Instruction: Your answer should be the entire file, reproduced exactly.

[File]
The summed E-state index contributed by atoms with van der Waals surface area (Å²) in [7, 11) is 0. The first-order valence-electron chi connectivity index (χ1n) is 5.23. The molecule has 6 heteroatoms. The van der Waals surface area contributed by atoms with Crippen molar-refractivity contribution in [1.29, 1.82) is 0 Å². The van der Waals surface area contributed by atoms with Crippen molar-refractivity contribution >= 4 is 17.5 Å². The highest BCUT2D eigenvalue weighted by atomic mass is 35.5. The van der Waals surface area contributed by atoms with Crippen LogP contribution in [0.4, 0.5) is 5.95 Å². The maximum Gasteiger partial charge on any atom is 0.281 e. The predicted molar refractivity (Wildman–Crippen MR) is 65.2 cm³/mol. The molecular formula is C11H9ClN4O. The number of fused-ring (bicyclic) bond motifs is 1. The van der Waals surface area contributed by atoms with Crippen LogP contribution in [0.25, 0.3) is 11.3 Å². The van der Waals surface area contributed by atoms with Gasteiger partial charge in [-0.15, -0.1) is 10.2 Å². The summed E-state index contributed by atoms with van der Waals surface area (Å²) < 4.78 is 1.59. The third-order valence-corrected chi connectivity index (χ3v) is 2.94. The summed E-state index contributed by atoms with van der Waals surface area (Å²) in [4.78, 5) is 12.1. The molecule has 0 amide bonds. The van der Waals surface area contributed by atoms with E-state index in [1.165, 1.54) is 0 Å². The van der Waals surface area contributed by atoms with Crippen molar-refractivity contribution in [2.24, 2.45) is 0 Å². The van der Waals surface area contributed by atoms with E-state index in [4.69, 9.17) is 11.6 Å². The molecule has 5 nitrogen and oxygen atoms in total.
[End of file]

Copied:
The summed E-state index contributed by atoms with van der Waals surface area (Å²) in [7, 11) is 0. The first-order valence-electron chi connectivity index (χ1n) is 5.23. The molecule has 6 heteroatoms. The van der Waals surface area contributed by atoms with Crippen molar-refractivity contribution in [1.29, 1.82) is 0 Å². The van der Waals surface area contributed by atoms with Crippen molar-refractivity contribution >= 4 is 17.5 Å². The highest BCUT2D eigenvalue weighted by atomic mass is 35.5. The van der Waals surface area contributed by atoms with Crippen LogP contribution in [0.4, 0.5) is 5.95 Å². The maximum Gasteiger partial charge on any atom is 0.281 e. The predicted molar refractivity (Wildman–Crippen MR) is 65.2 cm³/mol. The molecular formula is C11H9ClN4O. The number of fused-ring (bicyclic) bond motifs is 1. The van der Waals surface area contributed by atoms with Crippen LogP contribution in [0.25, 0.3) is 11.3 Å². The van der Waals surface area contributed by atoms with Gasteiger partial charge in [-0.15, -0.1) is 10.2 Å². The summed E-state index contributed by atoms with van der Waals surface area (Å²) < 4.78 is 1.59. The third-order valence-corrected chi connectivity index (χ3v) is 2.94. The summed E-state index contributed by atoms with van der Waals surface area (Å²) in [4.78, 5) is 12.1. The molecule has 0 amide bonds. The van der Waals surface area contributed by atoms with E-state index in [1.165, 1.54) is 0 Å². The van der Waals surface area contributed by atoms with Crippen molar-refractivity contribution in [2.24, 2.45) is 0 Å². The van der Waals surface area contributed by atoms with E-state index in [4.69, 9.17) is 11.6 Å². The molecule has 5 nitrogen and oxygen atoms in total.